“The little practices, they were late. They start at 6 and you don’t get home until 9. You know, when you’re 7, all you want to do is fill your face and draw, do what 7-year-olds do, whatever you want. The discipline, the consistency of track, I was like, ‘I don’t wanna do it.’ I was that kid that made up headaches, cried about stomachaches, my knee hurt, my back hurt, everything hurt. I didn’t want to be out there.
“But then I actually got a little good, you know? I was like, ‘OK, that’s not too bad.’ Over time, my coach noticed how long I was and then my throws coach noticed, even though I was small, how strong I was. I could throw the shot at 8 years old. I don’t know if you know, but I have really long hands. My fingers are really — some would say — abnormally long. My fingers could cover that little 6-pounder. And I could jump. So I did the triathlon, and it went on from there.”
The role of her grandmother as primary caregiver to Gero-Holt has been instrumental in her rise in the sport. “My grandma is one of the most selfless people I have ever met. She has given her life for her children and for me, and honestly, I’m forever grateful because I have what most kids don’t have from a from a 2-parent home.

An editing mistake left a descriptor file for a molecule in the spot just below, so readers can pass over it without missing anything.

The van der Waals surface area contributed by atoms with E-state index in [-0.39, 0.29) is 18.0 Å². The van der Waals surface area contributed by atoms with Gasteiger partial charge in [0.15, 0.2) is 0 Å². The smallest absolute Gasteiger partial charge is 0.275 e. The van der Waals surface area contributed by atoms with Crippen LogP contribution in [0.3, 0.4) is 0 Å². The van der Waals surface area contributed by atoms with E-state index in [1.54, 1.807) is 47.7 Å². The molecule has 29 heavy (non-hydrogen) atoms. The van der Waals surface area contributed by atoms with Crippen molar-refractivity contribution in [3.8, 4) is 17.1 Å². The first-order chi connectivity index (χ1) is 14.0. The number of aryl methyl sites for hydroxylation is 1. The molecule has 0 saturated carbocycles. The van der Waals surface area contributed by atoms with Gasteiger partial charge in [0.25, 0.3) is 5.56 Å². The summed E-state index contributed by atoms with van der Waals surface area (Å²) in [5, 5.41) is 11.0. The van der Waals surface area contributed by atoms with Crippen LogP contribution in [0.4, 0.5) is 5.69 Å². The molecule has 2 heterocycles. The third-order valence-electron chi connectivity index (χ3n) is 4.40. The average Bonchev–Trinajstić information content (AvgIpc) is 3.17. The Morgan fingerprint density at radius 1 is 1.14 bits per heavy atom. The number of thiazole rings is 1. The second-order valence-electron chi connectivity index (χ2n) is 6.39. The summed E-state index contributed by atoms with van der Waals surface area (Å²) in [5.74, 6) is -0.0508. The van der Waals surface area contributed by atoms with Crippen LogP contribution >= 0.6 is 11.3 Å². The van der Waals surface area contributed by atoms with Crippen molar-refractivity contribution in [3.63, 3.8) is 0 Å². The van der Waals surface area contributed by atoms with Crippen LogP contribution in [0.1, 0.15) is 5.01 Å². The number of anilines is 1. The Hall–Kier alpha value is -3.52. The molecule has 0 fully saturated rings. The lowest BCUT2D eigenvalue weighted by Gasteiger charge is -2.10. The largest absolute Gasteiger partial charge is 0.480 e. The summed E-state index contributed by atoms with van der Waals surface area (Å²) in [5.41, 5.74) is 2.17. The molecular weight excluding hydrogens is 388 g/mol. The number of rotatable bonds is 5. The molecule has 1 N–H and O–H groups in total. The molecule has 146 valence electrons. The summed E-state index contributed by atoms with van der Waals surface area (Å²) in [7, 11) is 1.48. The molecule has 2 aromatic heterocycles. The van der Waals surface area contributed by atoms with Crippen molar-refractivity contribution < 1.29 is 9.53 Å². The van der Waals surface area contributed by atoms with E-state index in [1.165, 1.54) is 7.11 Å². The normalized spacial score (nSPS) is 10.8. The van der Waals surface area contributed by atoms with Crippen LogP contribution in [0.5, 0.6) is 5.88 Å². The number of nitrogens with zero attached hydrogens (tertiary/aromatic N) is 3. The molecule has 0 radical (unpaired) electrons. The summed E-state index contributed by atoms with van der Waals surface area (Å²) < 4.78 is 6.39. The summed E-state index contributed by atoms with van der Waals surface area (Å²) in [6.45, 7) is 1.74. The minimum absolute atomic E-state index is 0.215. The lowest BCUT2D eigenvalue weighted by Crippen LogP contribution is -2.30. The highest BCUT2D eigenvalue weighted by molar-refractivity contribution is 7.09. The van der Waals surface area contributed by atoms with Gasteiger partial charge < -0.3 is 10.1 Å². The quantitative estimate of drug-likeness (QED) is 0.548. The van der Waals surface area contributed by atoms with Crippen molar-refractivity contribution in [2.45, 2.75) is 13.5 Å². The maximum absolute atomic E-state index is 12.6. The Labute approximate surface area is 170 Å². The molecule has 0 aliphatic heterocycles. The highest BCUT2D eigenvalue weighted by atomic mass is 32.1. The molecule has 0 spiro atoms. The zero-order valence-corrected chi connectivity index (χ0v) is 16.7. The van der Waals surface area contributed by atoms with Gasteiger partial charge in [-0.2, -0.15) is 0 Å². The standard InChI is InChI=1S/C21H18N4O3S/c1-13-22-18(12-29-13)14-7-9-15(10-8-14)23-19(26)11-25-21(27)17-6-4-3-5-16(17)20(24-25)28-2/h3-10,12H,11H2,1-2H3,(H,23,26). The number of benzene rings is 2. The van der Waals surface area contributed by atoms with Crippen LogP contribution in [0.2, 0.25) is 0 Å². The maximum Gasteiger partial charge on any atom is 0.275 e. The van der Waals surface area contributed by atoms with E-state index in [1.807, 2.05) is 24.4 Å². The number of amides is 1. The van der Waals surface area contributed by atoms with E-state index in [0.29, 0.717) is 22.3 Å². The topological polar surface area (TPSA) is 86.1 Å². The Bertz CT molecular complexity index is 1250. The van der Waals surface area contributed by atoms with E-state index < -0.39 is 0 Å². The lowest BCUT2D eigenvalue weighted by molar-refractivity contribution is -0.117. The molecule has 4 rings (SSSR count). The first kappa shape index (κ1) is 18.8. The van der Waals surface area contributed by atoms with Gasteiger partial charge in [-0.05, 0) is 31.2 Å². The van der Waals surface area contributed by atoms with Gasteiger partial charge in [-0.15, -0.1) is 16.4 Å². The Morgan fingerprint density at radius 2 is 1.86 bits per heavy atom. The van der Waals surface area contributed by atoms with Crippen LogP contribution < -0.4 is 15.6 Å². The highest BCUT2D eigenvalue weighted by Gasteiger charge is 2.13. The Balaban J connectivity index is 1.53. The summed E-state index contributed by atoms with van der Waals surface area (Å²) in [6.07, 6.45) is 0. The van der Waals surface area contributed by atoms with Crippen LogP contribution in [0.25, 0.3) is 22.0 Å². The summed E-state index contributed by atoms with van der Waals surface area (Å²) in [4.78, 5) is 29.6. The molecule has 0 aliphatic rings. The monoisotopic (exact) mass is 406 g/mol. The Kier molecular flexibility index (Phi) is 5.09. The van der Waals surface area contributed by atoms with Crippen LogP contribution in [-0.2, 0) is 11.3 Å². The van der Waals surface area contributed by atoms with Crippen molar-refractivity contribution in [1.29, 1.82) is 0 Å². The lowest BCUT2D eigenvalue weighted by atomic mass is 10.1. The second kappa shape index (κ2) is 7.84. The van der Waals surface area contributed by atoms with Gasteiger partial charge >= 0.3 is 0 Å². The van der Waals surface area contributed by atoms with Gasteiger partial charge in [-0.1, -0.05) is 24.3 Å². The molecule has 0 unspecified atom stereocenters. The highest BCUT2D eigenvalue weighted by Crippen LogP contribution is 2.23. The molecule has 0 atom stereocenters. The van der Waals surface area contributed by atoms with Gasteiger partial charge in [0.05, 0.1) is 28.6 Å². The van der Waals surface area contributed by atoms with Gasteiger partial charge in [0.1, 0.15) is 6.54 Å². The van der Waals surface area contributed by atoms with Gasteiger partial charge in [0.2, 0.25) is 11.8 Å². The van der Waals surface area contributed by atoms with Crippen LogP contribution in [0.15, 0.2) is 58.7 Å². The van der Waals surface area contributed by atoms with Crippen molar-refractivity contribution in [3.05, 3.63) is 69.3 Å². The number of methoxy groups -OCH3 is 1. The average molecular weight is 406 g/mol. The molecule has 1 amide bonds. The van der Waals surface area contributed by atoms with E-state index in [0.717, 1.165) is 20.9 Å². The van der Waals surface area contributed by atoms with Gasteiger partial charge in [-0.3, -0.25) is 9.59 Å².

“I don’t know where I would be without her. She is someone that drives me insane. But then the next minute I’m like, ‘OK, wait, no, she loves me. I love her. This is just how she’s showing she loves me, you know?’ The older I get, the more I understand why God put me in the position, and gave me the story that he gave me, because he loves me and he wants me to succeed. So he blessed me with a grandmother that set that foundation that I believe in you when you don’t believe in yourself… When you don’t love yourself, I love you. When you’re not confident, I am here for you. She is my other pair of legs, you know? If I broke my wings, she would give me the wings off her back.”
Another key to Gero-Holt’s success is Coach Strong, whom she met through her friends, vaulting’s famous Moll twins. Strong drives in from Olympia — a 3-hour round trip — to work with her on a regular basis. She says, “I’ll be honest. I’m a hardheaded person. He’s a hardheaded person. We’re both stubborn. We’re both people who say what’s on our mind… He’s been very patient with me… I’ve never had a doubt that Coach Strong will get me to where I need to go.”
Strong and Emerald Ridge coach Bob Frey coordinate Gero-Holt’s workouts during the school season. Says Frey, “Coach Strong and I are on the same page, which is a critical balance.”
Gero-Holt adds, “They coordinate everything. We’ve had hiccups, of course, but we’ve never had an issue, I’m happy to say.”
The partnership has paid off. In her first two years in high school, Gero-Holt has won 6 state titles: 2 each in the 100H and high jump plus wins in the long jump and javelin. Last May she set a State Meet record in scoring 38 points, helping Emerald Ridge to its first team title.